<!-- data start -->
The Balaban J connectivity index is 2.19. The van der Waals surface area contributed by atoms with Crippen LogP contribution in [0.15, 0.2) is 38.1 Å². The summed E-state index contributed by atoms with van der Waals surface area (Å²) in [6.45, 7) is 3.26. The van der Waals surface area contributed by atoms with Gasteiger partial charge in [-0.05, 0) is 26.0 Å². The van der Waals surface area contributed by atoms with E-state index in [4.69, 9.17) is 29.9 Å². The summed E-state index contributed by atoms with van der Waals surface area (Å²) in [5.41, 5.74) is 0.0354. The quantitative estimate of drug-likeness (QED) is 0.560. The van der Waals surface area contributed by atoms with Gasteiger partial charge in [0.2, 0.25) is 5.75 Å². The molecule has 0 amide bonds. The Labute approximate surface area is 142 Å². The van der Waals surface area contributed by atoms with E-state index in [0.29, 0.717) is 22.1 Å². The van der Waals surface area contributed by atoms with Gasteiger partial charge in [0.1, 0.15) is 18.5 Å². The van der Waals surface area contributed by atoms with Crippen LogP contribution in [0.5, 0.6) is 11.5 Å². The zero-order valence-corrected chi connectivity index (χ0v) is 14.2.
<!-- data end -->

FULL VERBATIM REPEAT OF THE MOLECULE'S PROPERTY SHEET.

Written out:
The Balaban J connectivity index is 2.19. The van der Waals surface area contributed by atoms with Crippen LogP contribution in [0.15, 0.2) is 38.1 Å². The summed E-state index contributed by atoms with van der Waals surface area (Å²) in [6.45, 7) is 3.26. The van der Waals surface area contributed by atoms with Gasteiger partial charge in [-0.05, 0) is 26.0 Å². The van der Waals surface area contributed by atoms with E-state index in [4.69, 9.17) is 29.9 Å². The summed E-state index contributed by atoms with van der Waals surface area (Å²) in [5.41, 5.74) is 0.0354. The quantitative estimate of drug-likeness (QED) is 0.560. The van der Waals surface area contributed by atoms with Gasteiger partial charge in [0.2, 0.25) is 5.75 Å². The molecule has 0 amide bonds. The Labute approximate surface area is 142 Å². The van der Waals surface area contributed by atoms with E-state index in [0.29, 0.717) is 22.1 Å². The van der Waals surface area contributed by atoms with Gasteiger partial charge in [0.1, 0.15) is 18.5 Å². The van der Waals surface area contributed by atoms with Crippen LogP contribution in [0.5, 0.6) is 11.5 Å². The zero-order valence-corrected chi connectivity index (χ0v) is 14.2.